The American Institute of CPAs is looking for advice on ways to revamp its peer review program for the future to leverage technology to do continuous monitoring of how CPA firms perform audit and accounting work.
The AICPA has issued a concept paper in an effort to improve the way CPA firms evaluate each other and their accounting and auditing engagements to see if they can be transformed into a technology-driven, near-real time practice monitoring process.
“Peer review is at the heart of the profession’s commitment to enhancing the quality of accounting and auditing services,” said AICPA president and CEO Barry C. Melancon in a statement. “It has evolved over the course of 35 years to ably serve the profession and the public. The concept paper, provocative by design, presents a significant leap forward in practice monitoring. It challenges the profession and its stakeholders to imagine a more timely and transparent process that offers insights into quality, in some instances even before an engagement is completed.”
The AICPA said the concept as currently envisioned will change based on feedback from the paper and from pilot participants, and as technology evolves. The concept’s primary goal is to increase public protection through enhanced accounting and auditing effectiveness by highlighting potential quality risk indicators and detecting engagement issues earlier; reviewing all firms that perform accounting, auditing and attestation engagements; and monitoring all engagements subject to review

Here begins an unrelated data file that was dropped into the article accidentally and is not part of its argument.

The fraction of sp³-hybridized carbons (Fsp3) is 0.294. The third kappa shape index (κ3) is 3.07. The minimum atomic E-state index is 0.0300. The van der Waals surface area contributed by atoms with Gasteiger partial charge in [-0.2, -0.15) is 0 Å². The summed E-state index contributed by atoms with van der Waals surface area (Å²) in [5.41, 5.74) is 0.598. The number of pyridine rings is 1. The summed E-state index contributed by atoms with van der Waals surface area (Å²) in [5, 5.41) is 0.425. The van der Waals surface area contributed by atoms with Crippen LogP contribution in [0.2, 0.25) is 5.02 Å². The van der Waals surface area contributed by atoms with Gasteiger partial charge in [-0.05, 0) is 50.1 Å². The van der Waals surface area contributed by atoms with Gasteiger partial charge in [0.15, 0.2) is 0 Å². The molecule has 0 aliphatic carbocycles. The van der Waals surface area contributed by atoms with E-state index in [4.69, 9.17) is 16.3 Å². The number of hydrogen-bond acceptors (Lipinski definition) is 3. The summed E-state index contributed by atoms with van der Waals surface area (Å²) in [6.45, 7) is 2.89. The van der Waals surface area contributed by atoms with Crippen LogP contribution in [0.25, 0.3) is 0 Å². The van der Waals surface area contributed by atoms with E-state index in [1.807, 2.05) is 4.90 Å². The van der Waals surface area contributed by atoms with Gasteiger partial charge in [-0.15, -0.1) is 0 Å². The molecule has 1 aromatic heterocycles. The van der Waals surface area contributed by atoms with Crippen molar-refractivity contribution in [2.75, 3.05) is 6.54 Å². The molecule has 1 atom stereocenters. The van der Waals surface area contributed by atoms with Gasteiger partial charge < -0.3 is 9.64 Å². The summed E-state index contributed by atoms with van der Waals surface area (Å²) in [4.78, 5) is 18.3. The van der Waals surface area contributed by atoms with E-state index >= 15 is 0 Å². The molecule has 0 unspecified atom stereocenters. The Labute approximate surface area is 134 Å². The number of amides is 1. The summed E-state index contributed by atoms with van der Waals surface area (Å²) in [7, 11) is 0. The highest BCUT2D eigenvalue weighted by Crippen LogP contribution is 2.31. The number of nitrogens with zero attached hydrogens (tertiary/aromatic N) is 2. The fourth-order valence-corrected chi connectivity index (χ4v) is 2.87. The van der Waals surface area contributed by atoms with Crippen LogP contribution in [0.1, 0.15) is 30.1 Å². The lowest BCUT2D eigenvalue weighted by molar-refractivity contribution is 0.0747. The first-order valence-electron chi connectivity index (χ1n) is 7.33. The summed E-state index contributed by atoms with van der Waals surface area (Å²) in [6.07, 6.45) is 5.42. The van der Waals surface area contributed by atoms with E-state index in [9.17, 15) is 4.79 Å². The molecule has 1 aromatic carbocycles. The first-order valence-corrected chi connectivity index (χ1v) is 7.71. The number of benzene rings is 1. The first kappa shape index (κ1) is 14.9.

As currently designed, the concept would be powered by five activities:
1. Continuous analytical evaluation of engagement performance
2. Human review when system-identified concerns are raised
3. Involvement of external monitors, when necessary
4. Periodic inspection of system integrity
5. Oversight of the system’s operating effectiveness
“We believe this visionary concept has the potential to elevate the quality of the profession’s work by using new technological approaches, creating greater transparency and establishing more connection points between the CPA firm, the reviewer and the AICPA,” said AICPA senior vice president of public practice & global alliances Susan S. Coffey. “I urge all interested parties to join the dialogue to help shape practice monitoring of the future.”
The AICPA anticipates the practice-monitoring concept would be developed and implemented in multiple phases. During the first phase, monitoring tools would be developed and piloted by a select voluntary group of small, midsize and large firms. Throughout the pilot, the Institute would work with the pilot firms and peer reviewers to consider how to incorporate the concept’s new tools into a more robust interim peer review process.
The AICPA is inviting stakeholders to provide their comments and respond to questions on the AICPA Community site. Comments can also be emailed to email@example.com. The comment deadline is June 15, 2015.
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